When he wasn’t busy scoring 3-4 holes in one every time he played golf or coaching North Korea’s soccer team via invisible cell phone, Kim Jong-Il was an avid movie fan, whose favorite films were said to be Rambo and Godzilla. He even wrote a book about filmmaking, On the Art of the Cinema, which contained such passages as:
“Actors must be ideologically prepared before acquiring high-level skills,” he writes, recommending a kind of communist method acting. “No revolutionary actor has ever actually been a Japanese policeman or capitalist . . . To effectively embody the hateful enemy, the actor requires an ardent love of his class and a burning hostility towards the enemy.”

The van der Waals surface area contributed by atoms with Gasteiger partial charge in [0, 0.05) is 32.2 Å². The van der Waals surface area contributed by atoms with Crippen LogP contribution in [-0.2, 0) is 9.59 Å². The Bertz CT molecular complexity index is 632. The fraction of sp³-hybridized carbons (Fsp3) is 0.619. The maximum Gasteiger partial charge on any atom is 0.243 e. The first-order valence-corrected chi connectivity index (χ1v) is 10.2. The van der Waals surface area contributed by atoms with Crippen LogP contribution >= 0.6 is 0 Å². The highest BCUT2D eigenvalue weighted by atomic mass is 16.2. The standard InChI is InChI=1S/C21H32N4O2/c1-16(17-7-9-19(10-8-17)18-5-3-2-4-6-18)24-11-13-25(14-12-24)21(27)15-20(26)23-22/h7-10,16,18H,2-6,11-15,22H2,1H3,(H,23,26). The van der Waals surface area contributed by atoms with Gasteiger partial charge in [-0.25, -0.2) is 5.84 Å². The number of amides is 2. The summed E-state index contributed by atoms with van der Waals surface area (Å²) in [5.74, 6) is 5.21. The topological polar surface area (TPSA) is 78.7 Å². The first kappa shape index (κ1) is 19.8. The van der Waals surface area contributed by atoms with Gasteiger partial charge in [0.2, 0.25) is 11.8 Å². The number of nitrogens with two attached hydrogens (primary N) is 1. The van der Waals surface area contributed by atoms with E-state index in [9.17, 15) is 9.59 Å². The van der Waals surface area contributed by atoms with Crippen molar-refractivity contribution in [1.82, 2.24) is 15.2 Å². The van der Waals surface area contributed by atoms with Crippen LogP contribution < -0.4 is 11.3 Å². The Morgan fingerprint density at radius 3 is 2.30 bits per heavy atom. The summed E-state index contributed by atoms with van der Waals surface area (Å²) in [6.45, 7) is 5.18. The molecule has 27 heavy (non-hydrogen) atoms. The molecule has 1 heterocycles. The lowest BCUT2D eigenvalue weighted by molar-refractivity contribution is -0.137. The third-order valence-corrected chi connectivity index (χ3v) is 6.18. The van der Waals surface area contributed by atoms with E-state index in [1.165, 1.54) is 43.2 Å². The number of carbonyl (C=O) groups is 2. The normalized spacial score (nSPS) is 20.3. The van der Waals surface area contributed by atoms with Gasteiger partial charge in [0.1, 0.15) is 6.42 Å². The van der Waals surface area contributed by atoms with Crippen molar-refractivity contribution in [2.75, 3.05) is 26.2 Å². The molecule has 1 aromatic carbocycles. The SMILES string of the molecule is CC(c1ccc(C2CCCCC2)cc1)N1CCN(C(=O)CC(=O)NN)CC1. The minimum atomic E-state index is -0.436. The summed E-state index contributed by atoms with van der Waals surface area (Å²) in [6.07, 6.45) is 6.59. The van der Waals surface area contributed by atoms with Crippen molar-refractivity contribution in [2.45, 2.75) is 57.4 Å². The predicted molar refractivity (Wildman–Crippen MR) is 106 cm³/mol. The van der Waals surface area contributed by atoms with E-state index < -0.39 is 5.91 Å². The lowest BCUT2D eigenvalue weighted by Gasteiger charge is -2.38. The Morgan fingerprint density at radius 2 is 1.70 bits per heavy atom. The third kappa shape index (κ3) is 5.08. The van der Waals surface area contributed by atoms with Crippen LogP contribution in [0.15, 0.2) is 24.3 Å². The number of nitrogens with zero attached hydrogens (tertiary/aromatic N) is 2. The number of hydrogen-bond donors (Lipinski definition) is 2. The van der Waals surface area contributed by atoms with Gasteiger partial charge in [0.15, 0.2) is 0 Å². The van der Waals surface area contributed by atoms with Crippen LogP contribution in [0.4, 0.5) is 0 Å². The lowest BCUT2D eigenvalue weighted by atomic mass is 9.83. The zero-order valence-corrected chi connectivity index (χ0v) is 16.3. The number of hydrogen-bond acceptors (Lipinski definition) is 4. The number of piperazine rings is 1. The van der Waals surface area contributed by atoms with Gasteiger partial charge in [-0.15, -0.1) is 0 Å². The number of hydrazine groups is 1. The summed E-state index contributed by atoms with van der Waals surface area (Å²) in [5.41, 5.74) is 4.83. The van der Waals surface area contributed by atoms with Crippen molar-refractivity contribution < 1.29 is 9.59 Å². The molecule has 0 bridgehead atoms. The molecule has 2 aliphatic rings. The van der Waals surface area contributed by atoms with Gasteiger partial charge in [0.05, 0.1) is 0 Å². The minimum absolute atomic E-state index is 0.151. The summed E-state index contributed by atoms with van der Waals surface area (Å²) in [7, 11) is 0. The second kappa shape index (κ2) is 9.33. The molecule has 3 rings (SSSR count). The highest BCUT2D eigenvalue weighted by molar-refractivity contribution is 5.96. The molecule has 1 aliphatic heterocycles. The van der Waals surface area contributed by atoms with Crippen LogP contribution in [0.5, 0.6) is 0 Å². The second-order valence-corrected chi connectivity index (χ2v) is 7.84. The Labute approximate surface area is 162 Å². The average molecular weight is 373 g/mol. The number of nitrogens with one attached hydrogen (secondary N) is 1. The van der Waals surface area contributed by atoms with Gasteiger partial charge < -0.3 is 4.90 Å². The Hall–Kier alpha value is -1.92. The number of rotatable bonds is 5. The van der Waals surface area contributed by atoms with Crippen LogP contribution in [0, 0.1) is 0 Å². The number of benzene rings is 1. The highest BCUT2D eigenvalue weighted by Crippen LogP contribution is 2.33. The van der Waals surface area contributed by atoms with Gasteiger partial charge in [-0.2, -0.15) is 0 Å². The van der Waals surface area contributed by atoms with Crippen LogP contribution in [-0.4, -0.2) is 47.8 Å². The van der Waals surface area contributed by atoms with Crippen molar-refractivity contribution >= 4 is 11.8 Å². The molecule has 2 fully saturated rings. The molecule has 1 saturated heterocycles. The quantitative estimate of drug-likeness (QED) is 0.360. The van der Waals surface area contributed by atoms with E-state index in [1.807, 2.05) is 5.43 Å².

Additionally, you may be required to wash Michael Bay’s Ferrari. In 1978, Jong-Il kidnapped South Korean director Shin Sang-ok, imprisoned him for four years feeding him grass and rice, then abruptly let him out and gave him millions to make propaganda movies. One such movie was Pulgasari, a Godzilla-like monster of capitalism who, like all capitalists, had an insatiable hunger for iron. But I’m getting ahead of myself. The Guardian has a more than adequate rundown, and SPOILER ALERT, it includes something called “a lion gun.” God, propaganda is the best.
Pulgasari is a monster of the people. When the wicked king oppresses the people, a jailed blacksmith moulds a tiny character out of rice, declaring he will use the last spark of his creative power to bring the doll to life.
As the farmers are starving under the king’s rule, the doll, Pulgasari, eats iron and grows. The cherubic toddler Pulgasari soon becomes a horned beast whose clawed foot is the size of a person. And since this is a movie made under the guidelines of On the Art of the Cinema, there are seemingly endless shots of the people’s folk dances.